All in

Tallgrass Prairie Table finds fans of its farm-to-fork movement. by JUDY ALLEN Tallgrass Prairie Table offers three dining areas, including one that showcases the open kitchen.

The farm-to-fork movement, also known as the farm-to-table movement, refers to the stages of food production and is focused on local consumers eating locally produced food.


The opening of Tallgrass Prairie Table this

The nose-to-tail method of cooking incorporates parts of an animal not traditionally prepared for meals, often by whole-roasting the animal.

Egan, also a veteran in the past winter was perhaps the most-lauded restauTallgrass Prairie Table Tulsa restaurant rant opening ever in Tulsa. 313 E. Second St., 918-933-4499, scene (she ran Hope’s Table catering company and The buzz surrounding the new nose-to-tail was the general manager at Ciao! until July 2012 endeavor, launched by three of Tulsa’s restaurant when she left to work full time on Tallgrass), startveterans — Hope Egan, Michelle DonaldHours — 5-10 p.m., Tuesdayed planning the restaurant many years ago, but fison and Johnna Hayes — was the talk of social Wednesday; 5-11 p.m.,Thursdaynally got down to ripping out walls in the former media for weeks leading up to the opening … and Saturday; 10:30 a.m.-2 p.m. and 5-9 p.m., Sunday Blue Dome Diner this past fall. it hasn’t died down since. The space has three dining areas: the front room “I never anticipated we were going to be so busy,” showcases the open kitchen, a middle space conDonaldson says. “Now people understand how imtains most of the seating, including a large bar and communal table, and the portant it is and want to be a part of it.” room in the back can be closed off for private events. Tallgrass Prairie Table’s culinary fate was sealed in 2011, at Blank The interior pairs industrial farm décor — enormous reclaimed sliding Canvas (Youth Services of Tulsa’s annual cooking competition/fundraiser). warehouse doors, concrete floors and much of the space’s original wood and Donaldson, then cooking at Polo Grill, was served the “Best Chef ” award exposed brick — with a girly touch. Crystal chandeliers, designed by local of the evening. artist Bob Cabe, hang throughout the dining room. I covet the sepia-toned Egan was in attendance, and decided then and there that Donaldson would horse photographs on the back wall. be the chef for the new farm-to-fork concept she was planning downtown. Egan and Donaldson collaborated on the menu — which includes some Fast forward three years. Donaldson, now the executive chef at Tallgrass Hope’s Table recipes — but much of it has Donaldson’s touch. Prairie Table, won the competition again this year, beating out seven of Tul“I like the ingredients to shine,” Donaldson says. “I keep it simple and sa’s best chefs with her lamb dish. colorful.” To the amazement of those in attendance, Donaldson broke down the Her inspiration is varied and comes from years training under chefs in Las whole lamb on her prep table. When asked about the experience, she says, Vegas and Tulsa (Smoke. and Polo Grill were her two previous kitchens). “Oh, my gosh ... it was awesome. It has become the event to strive to win. It For example, Egan insisted on a version of shrimp and grits, but the chef is great for Tulsa and great for us as chefs. I am elated and humbled.”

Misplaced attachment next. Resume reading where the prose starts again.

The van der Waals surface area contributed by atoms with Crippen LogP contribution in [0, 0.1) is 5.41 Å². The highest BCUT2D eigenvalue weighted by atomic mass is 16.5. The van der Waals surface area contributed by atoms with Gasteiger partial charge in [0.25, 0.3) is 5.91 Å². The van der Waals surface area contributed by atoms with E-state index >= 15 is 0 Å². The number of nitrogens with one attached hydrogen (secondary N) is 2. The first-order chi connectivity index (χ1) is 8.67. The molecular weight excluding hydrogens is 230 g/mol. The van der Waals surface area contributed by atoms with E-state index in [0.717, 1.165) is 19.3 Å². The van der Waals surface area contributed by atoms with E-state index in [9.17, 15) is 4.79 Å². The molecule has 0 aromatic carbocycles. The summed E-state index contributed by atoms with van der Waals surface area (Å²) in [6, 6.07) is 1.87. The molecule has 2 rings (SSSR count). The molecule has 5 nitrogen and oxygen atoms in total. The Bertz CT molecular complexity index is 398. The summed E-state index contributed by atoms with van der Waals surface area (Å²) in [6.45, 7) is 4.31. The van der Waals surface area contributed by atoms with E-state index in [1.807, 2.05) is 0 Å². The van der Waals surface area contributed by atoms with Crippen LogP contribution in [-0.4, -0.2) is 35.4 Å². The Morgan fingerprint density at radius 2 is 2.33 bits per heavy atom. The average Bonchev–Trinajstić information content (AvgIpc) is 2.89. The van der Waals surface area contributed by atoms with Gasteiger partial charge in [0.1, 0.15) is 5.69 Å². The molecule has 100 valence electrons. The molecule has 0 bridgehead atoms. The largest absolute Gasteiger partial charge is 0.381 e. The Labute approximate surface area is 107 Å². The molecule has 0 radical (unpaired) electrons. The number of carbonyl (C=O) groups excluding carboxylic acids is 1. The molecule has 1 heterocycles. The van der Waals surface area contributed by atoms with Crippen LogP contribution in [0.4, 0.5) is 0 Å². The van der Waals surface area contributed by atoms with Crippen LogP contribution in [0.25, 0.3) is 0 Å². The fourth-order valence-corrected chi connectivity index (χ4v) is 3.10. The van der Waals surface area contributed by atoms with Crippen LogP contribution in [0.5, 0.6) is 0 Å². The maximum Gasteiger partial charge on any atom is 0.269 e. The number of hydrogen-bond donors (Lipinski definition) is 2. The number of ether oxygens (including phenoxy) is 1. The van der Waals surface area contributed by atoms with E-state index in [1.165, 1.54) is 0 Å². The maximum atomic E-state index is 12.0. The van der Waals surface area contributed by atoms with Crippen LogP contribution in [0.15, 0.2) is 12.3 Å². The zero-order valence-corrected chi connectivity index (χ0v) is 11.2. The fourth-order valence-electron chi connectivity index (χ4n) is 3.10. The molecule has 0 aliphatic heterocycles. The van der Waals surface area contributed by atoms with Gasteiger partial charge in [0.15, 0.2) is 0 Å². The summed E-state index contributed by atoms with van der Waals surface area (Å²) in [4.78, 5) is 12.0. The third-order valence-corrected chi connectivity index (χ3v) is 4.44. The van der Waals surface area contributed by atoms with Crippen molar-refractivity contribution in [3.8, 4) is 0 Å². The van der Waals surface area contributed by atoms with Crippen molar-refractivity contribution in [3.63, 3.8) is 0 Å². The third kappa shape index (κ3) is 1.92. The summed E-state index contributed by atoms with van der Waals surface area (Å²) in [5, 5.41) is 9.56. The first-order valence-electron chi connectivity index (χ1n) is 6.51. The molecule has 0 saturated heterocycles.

TulsaPeople MAY 2014